Gold in the desert
Three Kings
Review by Ross Anthony

Three kings and a joker (all US military) stumble across an "ass map" during a cease-fire during the Gulf War. The map (which was found in an Iraqi buttocks) could very well reveal the location of a great deal of gold. In an attempt to return home rich, the four find themselves having to choose between material or humanitarian wealth. It's a tough choice, so with death on their heels they go for both.

Strangely resembling a journalistic version of "Saving Private Ryan," "Three Kings" is really more like Tarantino in the Middle East. The grainy overexposed footage goes a long way toward making you feel that this is really happening. And the gruff point-blank bullets to the flesh make blaring contrast to deadpan, stumbling humor. Oddly, it's not the humor that takes you out of this "reality" the director carefully creates -- it's the hyper-stylized cinematography especially present during an exchange of gunfire. The camera stabs like a bayonet from the shooter to the target as if to follow the bullet. A brave directorial option.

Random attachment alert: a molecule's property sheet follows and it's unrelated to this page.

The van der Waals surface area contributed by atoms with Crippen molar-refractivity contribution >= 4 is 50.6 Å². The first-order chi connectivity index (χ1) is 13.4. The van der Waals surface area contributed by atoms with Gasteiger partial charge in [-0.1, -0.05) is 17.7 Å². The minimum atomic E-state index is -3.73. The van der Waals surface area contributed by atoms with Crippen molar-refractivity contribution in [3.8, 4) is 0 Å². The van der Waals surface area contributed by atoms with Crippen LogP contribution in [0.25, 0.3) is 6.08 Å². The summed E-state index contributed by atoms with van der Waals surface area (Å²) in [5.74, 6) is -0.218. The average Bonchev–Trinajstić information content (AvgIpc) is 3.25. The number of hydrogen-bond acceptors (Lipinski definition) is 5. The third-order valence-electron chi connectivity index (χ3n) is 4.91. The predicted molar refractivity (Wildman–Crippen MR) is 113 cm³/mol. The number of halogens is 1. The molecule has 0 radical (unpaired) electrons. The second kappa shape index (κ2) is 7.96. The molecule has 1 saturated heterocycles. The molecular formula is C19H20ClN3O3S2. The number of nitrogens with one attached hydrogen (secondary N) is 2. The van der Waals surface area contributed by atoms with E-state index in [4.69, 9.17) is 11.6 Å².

Thrown into the mix (none too subtlety) are sharp messages of politics and humanitarianism. In one scene an American soldier who really believes he's there to liberate Kuwait has oil forced down his throat in an attempt to illustrate the truly "crude" reasons for his (the American) presence.

Though altruism prevails, the film is still a war comedy. And laughing at such tragedy may be too much for some people to take (especially those who have experienced combat first hand or their surviving loved ones).

Nonetheless, it's a strong, bold film with an incredible pace (which levels off midway), outstandingly creative direction, rock solid acting (Wahlberg is great), an aggressive (only slightly imperfect) script, and a fiercely subtle sense of dark humor.

Three Kings. Copyright © 1999. Rated R.
Starring George Clooney, Mark Wahlberg, Ice Cube, Spike Jonze and Nora Dunn, Cliff Curtis.
Screenwriter/Director David O. Russell.
Produced by Charles Roben and Paul Junger Witt and Edward L. McDonnell at Warner Brothers.


Copyright © 1999 Ross Anthony, currently based in Los Angeles, has scripted and shot documentaries, music videos, and shorts in 35 countries across North America, Europe, Africa and Asia. For more reviews visit:

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Last Modified: Saturday, 16-Sep-2006 07:51:49 PDT